After seeing your book cover or hearing your ucdm title, the first thing readers do is pick up the book and flip it over to read the back cover, or if they are online, they will look for the product description, also called a summary or synopsis (not to be confused with a chapter by chapter summary a writer would submit to a potential literary agent or publisher). We’ll refer to it as a “summary” here because it needs to be a description of your book that is relatively short. About 250 words or less.
The problem with too many books is that they don’t have proper summaries on the back. Many authors make the mistake of putting solely their biographies on their back covers. For example, I have seen crime novels where the back cover tells us how the author was a lawyer, a criminal prosecutor, etc. That might mean the author has some qualifications for writing about crime, but it doesn’t tell me what the book is about. I’ve seen other books by authors writing about marginal history and while their photos on the back might make it clear they are Native American or African American followed by their biographies, it doesn’t tell me why I would want to read their books.
Believe it or not, I’ve even seen books with blank back covers or listed at Amazon with no product description. The other day, I actually saw a copy of the bestselling book, “The Chosen” by Chaim Potok. I’ve never read it, but it’s a book I’ve heard mentioned many times although I couldn’t remember what it was about. I picked it up only to find the back cover and several inside front cover pages loaded with praise blurbs, but none told me what the book was about. It’s probably a great book, but I didn’t buy that copy-even a bestseller needs a summary. I bet a summary on earlier editions helped to make it a bestseller.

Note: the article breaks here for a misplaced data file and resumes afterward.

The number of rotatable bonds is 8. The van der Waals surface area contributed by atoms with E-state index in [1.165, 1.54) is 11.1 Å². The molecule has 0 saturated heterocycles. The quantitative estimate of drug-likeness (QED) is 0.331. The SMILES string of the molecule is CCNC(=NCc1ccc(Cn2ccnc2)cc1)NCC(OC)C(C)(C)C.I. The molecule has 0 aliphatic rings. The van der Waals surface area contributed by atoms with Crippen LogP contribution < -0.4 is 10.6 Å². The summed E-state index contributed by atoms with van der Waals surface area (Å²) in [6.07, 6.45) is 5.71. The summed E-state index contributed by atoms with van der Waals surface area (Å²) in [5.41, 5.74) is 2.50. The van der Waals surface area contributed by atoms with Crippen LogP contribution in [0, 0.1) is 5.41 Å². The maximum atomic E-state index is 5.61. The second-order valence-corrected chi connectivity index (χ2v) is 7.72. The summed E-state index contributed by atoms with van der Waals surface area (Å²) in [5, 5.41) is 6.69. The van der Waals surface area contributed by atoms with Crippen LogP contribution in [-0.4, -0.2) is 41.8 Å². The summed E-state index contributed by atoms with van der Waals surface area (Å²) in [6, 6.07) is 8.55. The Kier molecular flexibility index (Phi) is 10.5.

Let’s take the two examples above of crime and history novels and help these authors out by giving examples of what would be good summaries for them. We’ll call the crime novel, “He Had It Coming” and the marginal history book, “African on the Rez.” Both titles hopefully invoke a little curiosity that would encourage readers to pick up the books and read the back covers.
Don’t laugh. I’ve seen way too many summaries like these-short and telling us next to nothing. These types of summaries don’t move the dial on the “who-gives-a-crap” meter. Haven’t we heard enough stories about women who kill their abusive husbands? Do we really want to read one more? As for the history book, I admit it’s a bit more interesting, but still, why do I care? What does this have to do with me? I’m not descended from slaves and I’m not Native American.